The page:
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Asperger's & Autism Forum
I do tend to pull people up on forums if their spelling and/or grammar is not very good, and most people don't like it.
Is it just me though or is it a common Aspie trait?
Ran across an intriguing article about it.
Grimes, Cheek, and Norem developed a four-factor model of introversion, dividing it into Social Introversion (prefers solitude to people); Thinking Introversion (reflective and introspective); Anxious Introversion (shy and ruminative); and Inhibited Introversion (resists new experiences).
That's interesting enough, but where Grimes went next in her exploration of introversion is compelling, likely to be controversial, and quite possibly right on the money---research (someday) will tell.
In her master's thesis (read it here) Grimes posits that introversion is not the opposite of extroversion, but that they are two different traits altogether. And she proposes something that has come up here from time to time: That introversion actually is on the autism scale.
It's quite the thought-provoking article, and I ran across it because my own feeling (and now I know I am not alone in it) was exactly so: both the Highly Sensitive Person theory...
Everyone wears a mask.
Neurodiverse to fit in socially.
Neurotypical to fit in socially.
The neurodiverse mask can often not be very good,slips and thoughts,deeds become evident.
The individual can then be made fun of,ostracized even.
The neurotypical - the same.
There is a stress to maintaining the mask in the real world.
I'm wondering about the different purposes of the masks between neurotypical and neurodiverse.
How that behavior manifests in the only world.
Gross generalisation arrival time : next sentence.
The neurotypical relief of acting without a mask can reveal the inconsiderate yahoo manifesting in a you tube comment, the thought without consideration.
Neurodiverse can be the same, but can it also be something more?
Ie people who are used to being honest direct ,normally, does their online behaviour (by this i mean sort of their level of thought and consideration towards others) change much in an online context?
The online world can be sort of a 'schools...
Oh, no. I don't mean it in a depressing, oh, I am so lonely, I need a girlfriend type alone, but the kind where you get home from work to a nice empty house all to yourself free (you're never free) of societies expectations. I am a completely different person when alone. I am hyper, unfocused, and just loligag around, chasing every thought, indulging in every impulse, not holding back, and enjoying the time. I am free to be the autist I aught to be. I have taught myself this. I am not forgetting about my self hatred when I say this, but that feeling is derived from the inclusion of other people, not when I am alone. I have trained myself to accept the weird, quirky, erratically un-normal self. When I get home, I take of the mask of perceived personality, I don't have to act, I don't have to do anything right or wrong, no one will judge me if I do wrong, so I just... Be me.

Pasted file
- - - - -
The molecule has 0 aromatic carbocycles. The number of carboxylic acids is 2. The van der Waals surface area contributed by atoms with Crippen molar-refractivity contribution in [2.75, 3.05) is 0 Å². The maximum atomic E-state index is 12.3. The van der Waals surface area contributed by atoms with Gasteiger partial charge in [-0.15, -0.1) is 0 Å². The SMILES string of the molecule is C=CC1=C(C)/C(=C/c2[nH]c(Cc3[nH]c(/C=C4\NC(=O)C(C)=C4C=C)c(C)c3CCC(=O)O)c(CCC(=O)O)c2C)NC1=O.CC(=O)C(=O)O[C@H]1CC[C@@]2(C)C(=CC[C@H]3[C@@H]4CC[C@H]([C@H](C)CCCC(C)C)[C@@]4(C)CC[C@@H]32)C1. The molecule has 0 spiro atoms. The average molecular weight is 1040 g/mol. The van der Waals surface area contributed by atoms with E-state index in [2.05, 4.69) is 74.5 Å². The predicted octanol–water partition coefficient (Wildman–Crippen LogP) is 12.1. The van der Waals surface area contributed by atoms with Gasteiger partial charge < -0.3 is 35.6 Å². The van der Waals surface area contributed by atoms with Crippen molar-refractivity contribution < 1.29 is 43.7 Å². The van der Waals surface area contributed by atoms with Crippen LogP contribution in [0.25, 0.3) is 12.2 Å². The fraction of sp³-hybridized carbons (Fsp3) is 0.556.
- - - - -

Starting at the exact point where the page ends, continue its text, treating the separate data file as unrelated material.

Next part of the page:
And my god am I a fun person to be with when I am alone.
Just an afterthought before I post. I enjoy the...
It seems likely that you are like me: indifferent to "objects for status."
And yet, this seems to be an intrinsic element of the species:
“Humans evolved in small social groups in which image and status were all-important, not only for survival, but for attracting mates, impressing friends, and rearing children. Today we ornament ourselves with goods and services more to make an impression on other people’s minds than to enjoy owning a chunk of matter — a fact that renders ‘materialism’ a profoundly misleading term for much of consumption. Many products are signals first and material objects second. Our vast social-primate brains evolved to pursue one central social goal: to look good in the eyes of others.”
Consumerism’s Dirty Little Secret: Are We Buying All the Wrong Things?
But perhaps our view of this is evolving as a species. Because we don't have to be held in thrall to our instincts. Especially when those instincts are standing in the way of survival; not helping....
Do you ever find yourselves laughing in situations you shouldn't?
I have been doing this my whole life. It never really bothered me, until recently.